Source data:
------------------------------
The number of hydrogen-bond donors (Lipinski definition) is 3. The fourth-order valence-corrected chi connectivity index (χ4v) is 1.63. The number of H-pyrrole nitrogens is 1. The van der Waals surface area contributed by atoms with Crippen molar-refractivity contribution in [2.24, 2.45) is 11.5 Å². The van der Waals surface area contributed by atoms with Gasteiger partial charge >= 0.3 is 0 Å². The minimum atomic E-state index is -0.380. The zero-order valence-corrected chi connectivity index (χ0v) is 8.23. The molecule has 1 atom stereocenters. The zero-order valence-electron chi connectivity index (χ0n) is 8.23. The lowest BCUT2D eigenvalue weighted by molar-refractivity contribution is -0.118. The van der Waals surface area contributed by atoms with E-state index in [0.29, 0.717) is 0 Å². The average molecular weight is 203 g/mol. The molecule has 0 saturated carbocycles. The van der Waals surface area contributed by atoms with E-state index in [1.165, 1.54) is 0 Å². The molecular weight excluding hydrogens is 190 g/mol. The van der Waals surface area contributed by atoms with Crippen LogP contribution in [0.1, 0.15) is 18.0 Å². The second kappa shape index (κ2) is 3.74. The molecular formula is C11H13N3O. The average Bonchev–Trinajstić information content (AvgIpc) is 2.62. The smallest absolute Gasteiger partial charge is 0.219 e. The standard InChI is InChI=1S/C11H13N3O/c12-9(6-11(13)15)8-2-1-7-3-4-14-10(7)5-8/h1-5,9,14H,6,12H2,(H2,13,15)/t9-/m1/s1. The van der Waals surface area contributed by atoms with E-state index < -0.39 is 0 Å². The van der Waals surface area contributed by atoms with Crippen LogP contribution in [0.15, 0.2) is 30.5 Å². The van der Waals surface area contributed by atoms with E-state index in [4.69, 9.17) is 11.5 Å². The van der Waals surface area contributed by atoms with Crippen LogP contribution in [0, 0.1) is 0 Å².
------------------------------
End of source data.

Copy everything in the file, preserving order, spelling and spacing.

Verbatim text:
The number of hydrogen-bond donors (Lipinski definition) is 3. The fourth-order valence-corrected chi connectivity index (χ4v) is 1.63. The number of H-pyrrole nitrogens is 1. The van der Waals surface area contributed by atoms with Crippen molar-refractivity contribution in [2.24, 2.45) is 11.5 Å². The van der Waals surface area contributed by atoms with Gasteiger partial charge >= 0.3 is 0 Å². The minimum atomic E-state index is -0.380. The zero-order valence-corrected chi connectivity index (χ0v) is 8.23. The molecule has 1 atom stereocenters. The zero-order valence-electron chi connectivity index (χ0n) is 8.23. The lowest BCUT2D eigenvalue weighted by molar-refractivity contribution is -0.118. The van der Waals surface area contributed by atoms with E-state index in [0.29, 0.717) is 0 Å². The average molecular weight is 203 g/mol. The molecule has 0 saturated carbocycles. The van der Waals surface area contributed by atoms with E-state index in [1.165, 1.54) is 0 Å². The molecular weight excluding hydrogens is 190 g/mol. The van der Waals surface area contributed by atoms with Crippen LogP contribution in [0.1, 0.15) is 18.0 Å². The second kappa shape index (κ2) is 3.74. The molecular formula is C11H13N3O. The average Bonchev–Trinajstić information content (AvgIpc) is 2.62. The smallest absolute Gasteiger partial charge is 0.219 e. The standard InChI is InChI=1S/C11H13N3O/c12-9(6-11(13)15)8-2-1-7-3-4-14-10(7)5-8/h1-5,9,14H,6,12H2,(H2,13,15)/t9-/m1/s1. The van der Waals surface area contributed by atoms with E-state index < -0.39 is 0 Å². The van der Waals surface area contributed by atoms with Crippen LogP contribution in [0.15, 0.2) is 30.5 Å². The van der Waals surface area contributed by atoms with E-state index in [4.69, 9.17) is 11.5 Å². The van der Waals surface area contributed by atoms with Crippen LogP contribution in [0, 0.1) is 0 Å².